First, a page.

The Donbas conflict after the Mariupol shelling

Armed activity in the Donbas has resumed along the entire length of the front line in recent days. This has been triggered by separatists (supported by Russian units) who are attacking civilian targets with growing intensity. On 24 January, 31 people were killed and more than 100 injured in Mariupol due to rocket fire launched by separatist forces. However, the main focus of the clashes was the villages controlled by Kyiv, located to the north of Lugansk, west of Donetsk and around Debaltsevo.

By stepping up the military operations in the Donbas, Russia wants to raise the pressure on Ukraine, in order to get Kyiv to initiate discussions with the authorities of the self-proclaimed republics, and force the West to come to terms with Russia’s failure to implement the Minsk agreements and accept Russian conditions for resolving the conflict. The actions taken by the Ukrainian authorities indicate that they expect a further escalation of hostilities in the Donbas, as well as a boost in terrorist acts (which have already been noted in recent weeks) in other regions of Ukraine.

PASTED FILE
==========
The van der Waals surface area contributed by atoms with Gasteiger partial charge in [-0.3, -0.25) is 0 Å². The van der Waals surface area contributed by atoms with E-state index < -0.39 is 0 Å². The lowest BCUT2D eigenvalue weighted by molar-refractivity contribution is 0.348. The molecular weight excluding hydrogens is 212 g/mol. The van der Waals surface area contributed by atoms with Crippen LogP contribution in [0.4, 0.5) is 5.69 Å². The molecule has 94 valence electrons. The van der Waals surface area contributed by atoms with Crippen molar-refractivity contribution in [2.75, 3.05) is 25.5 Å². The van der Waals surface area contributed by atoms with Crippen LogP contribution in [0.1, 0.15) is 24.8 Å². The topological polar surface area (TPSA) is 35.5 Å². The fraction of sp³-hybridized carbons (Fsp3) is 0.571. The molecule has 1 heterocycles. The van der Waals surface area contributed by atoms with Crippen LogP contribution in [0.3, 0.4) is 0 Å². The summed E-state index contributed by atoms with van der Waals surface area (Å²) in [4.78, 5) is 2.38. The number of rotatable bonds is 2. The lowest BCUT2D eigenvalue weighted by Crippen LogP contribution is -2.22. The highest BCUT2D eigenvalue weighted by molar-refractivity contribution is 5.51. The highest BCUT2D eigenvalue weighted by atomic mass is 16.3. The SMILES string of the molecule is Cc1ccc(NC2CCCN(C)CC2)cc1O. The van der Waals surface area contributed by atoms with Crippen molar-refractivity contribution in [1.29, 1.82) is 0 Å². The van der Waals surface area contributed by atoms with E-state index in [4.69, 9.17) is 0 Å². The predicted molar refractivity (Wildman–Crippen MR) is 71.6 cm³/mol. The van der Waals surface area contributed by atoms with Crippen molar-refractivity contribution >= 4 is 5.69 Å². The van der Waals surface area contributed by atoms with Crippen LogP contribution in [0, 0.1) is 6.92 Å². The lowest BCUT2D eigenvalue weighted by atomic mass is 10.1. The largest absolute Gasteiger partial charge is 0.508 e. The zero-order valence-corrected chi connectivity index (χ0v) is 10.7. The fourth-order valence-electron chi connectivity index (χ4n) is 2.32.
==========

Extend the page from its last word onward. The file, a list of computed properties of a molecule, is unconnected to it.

The attack on Mariupol has rekindled the debate about EU sanctions on Russia. In Germany, which has assumed the role of coordinating EU policy towards the conflict in Ukraine, there have been demands to take stricter measures against Moscow. At the same time, the lack of progress in implementing the Minsk agreements demonstrates that current German policy is wearing thin, based as it is on sanctions on one hand, and on continuously offering Russia deals to build a common economic space and security on the other. Berlin has no idea what an alternative policy could look like, which is giving rise to growing frustration among German politicians.